China is responsible for a third of global greenhouse gas emissions, making it the world's largest emitter. A significant part of the emissions is due to the increasing amount of municipal waste, as the country is also one of the largest producers of waste. China's approach to waste management, which has often proved inadequate in the past, exacerbates the problem. To address these challenges and develop a robust strategy to reduce GHG emissions, China has made the promotion of the circular economy and low-carbon development a key priority and included them as concrete goals in its thirteenth five-year plan (FYP) for the period 2016-2020.
The Deutsche Gesellschaft für Internationale Zusammenarbeit (GIZ) was commissioned with the China Integrated Waste Management NAMA Support Project (NSP). The project aims to promote sustainable and low-carbon development in waste management and demonstrate that integrated waste management can help promote national economic growth. As part of the project, five pilot municipalities – Suzhou, Taian, Xi'an, Lanzhou and Bengbu – are implementing concepts of integrated waste management (IWM). In addition to creating favourable political and financial framework conditions through policy advice and the mobilisation of the private sector, the strengthening of national and municipal capacities in the area of municipal solid waste management (MSWM) plays an important role.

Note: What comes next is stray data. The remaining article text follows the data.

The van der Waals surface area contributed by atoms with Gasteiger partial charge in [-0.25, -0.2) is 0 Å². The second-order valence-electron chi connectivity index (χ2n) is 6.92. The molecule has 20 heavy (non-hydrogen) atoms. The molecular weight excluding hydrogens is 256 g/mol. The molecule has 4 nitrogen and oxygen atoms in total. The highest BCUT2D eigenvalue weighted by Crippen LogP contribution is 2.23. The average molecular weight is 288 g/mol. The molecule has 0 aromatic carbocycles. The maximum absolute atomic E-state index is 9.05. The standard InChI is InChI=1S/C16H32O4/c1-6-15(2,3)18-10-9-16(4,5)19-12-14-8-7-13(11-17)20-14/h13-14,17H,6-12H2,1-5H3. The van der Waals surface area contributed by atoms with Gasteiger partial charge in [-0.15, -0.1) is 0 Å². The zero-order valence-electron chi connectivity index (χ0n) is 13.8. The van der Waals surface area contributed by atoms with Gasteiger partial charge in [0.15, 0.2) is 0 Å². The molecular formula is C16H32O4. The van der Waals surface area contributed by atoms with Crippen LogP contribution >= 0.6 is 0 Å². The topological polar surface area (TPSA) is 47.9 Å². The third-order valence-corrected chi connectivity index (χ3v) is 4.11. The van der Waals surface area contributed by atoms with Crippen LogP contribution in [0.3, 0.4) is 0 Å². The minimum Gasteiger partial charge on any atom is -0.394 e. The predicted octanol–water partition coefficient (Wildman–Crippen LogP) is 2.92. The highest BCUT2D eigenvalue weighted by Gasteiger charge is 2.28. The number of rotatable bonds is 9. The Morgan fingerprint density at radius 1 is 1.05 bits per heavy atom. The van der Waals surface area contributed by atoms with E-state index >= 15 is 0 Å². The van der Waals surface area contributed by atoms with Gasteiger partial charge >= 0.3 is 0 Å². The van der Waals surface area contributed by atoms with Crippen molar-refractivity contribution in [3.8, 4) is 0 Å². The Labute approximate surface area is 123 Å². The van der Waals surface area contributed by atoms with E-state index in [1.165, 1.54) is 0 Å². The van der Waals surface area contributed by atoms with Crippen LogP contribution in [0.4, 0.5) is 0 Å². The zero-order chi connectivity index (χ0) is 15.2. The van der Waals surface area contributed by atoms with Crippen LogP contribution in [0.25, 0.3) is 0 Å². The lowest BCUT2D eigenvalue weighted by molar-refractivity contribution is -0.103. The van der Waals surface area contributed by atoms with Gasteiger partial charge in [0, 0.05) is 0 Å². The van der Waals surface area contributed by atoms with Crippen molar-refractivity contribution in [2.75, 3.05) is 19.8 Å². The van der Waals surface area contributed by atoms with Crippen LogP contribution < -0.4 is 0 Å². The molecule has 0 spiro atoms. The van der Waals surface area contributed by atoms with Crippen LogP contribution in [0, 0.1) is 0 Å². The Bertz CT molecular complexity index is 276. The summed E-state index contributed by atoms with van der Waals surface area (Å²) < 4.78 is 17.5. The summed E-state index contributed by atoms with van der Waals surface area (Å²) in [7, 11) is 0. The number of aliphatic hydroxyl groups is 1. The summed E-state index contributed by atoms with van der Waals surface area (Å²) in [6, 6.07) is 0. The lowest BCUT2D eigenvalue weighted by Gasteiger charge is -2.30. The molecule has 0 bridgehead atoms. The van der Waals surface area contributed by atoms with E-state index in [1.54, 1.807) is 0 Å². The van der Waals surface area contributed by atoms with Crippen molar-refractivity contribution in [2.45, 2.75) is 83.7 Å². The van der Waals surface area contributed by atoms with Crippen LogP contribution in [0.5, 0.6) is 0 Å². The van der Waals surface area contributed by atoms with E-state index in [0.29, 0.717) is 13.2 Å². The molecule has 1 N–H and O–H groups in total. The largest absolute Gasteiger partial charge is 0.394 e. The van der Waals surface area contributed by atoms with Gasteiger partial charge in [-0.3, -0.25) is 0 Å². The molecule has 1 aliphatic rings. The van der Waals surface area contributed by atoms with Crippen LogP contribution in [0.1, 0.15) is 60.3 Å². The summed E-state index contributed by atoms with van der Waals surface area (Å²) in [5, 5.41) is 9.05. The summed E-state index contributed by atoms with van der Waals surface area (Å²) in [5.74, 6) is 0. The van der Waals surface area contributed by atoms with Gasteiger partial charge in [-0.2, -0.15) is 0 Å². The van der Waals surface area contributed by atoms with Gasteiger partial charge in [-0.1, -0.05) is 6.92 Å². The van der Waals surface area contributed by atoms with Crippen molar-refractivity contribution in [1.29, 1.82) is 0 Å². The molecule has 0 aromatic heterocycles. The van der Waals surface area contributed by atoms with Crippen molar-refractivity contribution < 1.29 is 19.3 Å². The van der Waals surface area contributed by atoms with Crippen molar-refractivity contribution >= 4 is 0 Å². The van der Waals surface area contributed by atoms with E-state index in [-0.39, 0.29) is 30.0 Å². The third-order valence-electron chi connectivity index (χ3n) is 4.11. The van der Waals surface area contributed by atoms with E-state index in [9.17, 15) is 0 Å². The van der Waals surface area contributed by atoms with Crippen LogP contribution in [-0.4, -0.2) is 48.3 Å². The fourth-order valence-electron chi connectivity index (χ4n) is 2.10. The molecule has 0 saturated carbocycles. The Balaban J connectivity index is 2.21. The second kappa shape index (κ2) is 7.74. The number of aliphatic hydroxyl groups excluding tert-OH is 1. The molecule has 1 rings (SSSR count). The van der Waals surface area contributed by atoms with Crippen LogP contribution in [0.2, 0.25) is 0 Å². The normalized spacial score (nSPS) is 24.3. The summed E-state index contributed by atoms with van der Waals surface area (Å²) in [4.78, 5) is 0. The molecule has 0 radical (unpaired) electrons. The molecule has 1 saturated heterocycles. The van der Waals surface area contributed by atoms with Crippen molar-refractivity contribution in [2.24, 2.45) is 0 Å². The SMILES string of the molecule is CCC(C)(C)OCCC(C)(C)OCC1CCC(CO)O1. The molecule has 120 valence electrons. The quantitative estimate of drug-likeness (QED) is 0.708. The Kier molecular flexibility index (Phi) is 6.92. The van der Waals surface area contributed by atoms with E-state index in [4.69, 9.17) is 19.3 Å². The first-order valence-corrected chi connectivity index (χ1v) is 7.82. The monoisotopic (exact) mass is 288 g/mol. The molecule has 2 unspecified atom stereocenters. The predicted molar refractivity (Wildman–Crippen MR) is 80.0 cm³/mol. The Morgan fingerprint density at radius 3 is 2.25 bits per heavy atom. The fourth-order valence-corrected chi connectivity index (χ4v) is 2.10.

Under the leadership of adelphi, a team of waste experts is developing a comprehensive train-the-trainer (TtT) program for this purpose. The program is aimed at Chinese stakeholders that are involved in the planning and implementation of municipal waste management at national and local levels. The training aims to (1) to improve the know-how and technical understanding of the participants and (2) to create capacities to replicate the acquired knowledge in China. The goals are to be achieved by implementing the multi-week TtT program in Germany and a series of IWM workshops in China.